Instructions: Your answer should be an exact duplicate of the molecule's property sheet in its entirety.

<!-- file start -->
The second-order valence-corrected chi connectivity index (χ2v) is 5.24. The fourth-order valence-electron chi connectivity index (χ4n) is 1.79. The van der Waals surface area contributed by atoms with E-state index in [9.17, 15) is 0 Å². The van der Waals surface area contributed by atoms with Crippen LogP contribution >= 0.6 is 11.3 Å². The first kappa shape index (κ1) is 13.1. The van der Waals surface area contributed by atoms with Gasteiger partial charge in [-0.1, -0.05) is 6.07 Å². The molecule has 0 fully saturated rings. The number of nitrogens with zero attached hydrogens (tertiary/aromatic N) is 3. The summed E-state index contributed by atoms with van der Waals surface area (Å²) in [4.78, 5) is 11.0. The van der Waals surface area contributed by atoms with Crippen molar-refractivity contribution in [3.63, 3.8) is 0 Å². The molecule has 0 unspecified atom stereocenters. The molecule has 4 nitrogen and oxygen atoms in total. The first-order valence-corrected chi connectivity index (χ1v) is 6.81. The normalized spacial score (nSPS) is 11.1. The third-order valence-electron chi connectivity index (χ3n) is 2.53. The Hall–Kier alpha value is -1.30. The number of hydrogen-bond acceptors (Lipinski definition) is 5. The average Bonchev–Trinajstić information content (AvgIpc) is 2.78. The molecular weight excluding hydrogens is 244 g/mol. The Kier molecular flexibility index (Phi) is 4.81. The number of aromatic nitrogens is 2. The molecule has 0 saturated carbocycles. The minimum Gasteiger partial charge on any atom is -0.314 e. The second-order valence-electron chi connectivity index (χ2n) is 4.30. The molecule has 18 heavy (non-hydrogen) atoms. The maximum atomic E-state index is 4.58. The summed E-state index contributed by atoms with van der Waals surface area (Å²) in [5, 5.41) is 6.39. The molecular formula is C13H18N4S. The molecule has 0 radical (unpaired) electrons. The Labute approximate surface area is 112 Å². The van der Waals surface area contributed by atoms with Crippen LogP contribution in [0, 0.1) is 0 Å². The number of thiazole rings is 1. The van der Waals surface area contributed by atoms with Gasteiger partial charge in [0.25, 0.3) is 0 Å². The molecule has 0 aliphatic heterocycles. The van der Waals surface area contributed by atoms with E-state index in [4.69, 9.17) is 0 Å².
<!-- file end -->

The second-order valence-corrected chi connectivity index (χ2v) is 5.24. The fourth-order valence-electron chi connectivity index (χ4n) is 1.79. The van der Waals surface area contributed by atoms with E-state index in [9.17, 15) is 0 Å². The van der Waals surface area contributed by atoms with Crippen LogP contribution >= 0.6 is 11.3 Å². The first kappa shape index (κ1) is 13.1. The van der Waals surface area contributed by atoms with Gasteiger partial charge in [-0.1, -0.05) is 6.07 Å². The molecule has 0 fully saturated rings. The number of nitrogens with zero attached hydrogens (tertiary/aromatic N) is 3. The summed E-state index contributed by atoms with van der Waals surface area (Å²) in [4.78, 5) is 11.0. The van der Waals surface area contributed by atoms with Crippen molar-refractivity contribution in [3.63, 3.8) is 0 Å². The molecule has 0 unspecified atom stereocenters. The molecule has 4 nitrogen and oxygen atoms in total. The first-order valence-corrected chi connectivity index (χ1v) is 6.81. The normalized spacial score (nSPS) is 11.1. The third-order valence-electron chi connectivity index (χ3n) is 2.53. The Hall–Kier alpha value is -1.30. The number of hydrogen-bond acceptors (Lipinski definition) is 5. The average Bonchev–Trinajstić information content (AvgIpc) is 2.78. The molecular weight excluding hydrogens is 244 g/mol. The Kier molecular flexibility index (Phi) is 4.81. The number of aromatic nitrogens is 2. The molecule has 0 saturated carbocycles. The minimum Gasteiger partial charge on any atom is -0.314 e. The second-order valence-electron chi connectivity index (χ2n) is 4.30. The molecule has 18 heavy (non-hydrogen) atoms. The maximum atomic E-state index is 4.58. The summed E-state index contributed by atoms with van der Waals surface area (Å²) in [5, 5.41) is 6.39. The molecular formula is C13H18N4S. The molecule has 0 radical (unpaired) electrons. The Labute approximate surface area is 112 Å². The van der Waals surface area contributed by atoms with Crippen LogP contribution in [0, 0.1) is 0 Å². The number of thiazole rings is 1. The van der Waals surface area contributed by atoms with Gasteiger partial charge in [0.25, 0.3) is 0 Å². The molecule has 0 aliphatic heterocycles. The van der Waals surface area contributed by atoms with E-state index in [4.69, 9.17) is 0 Å².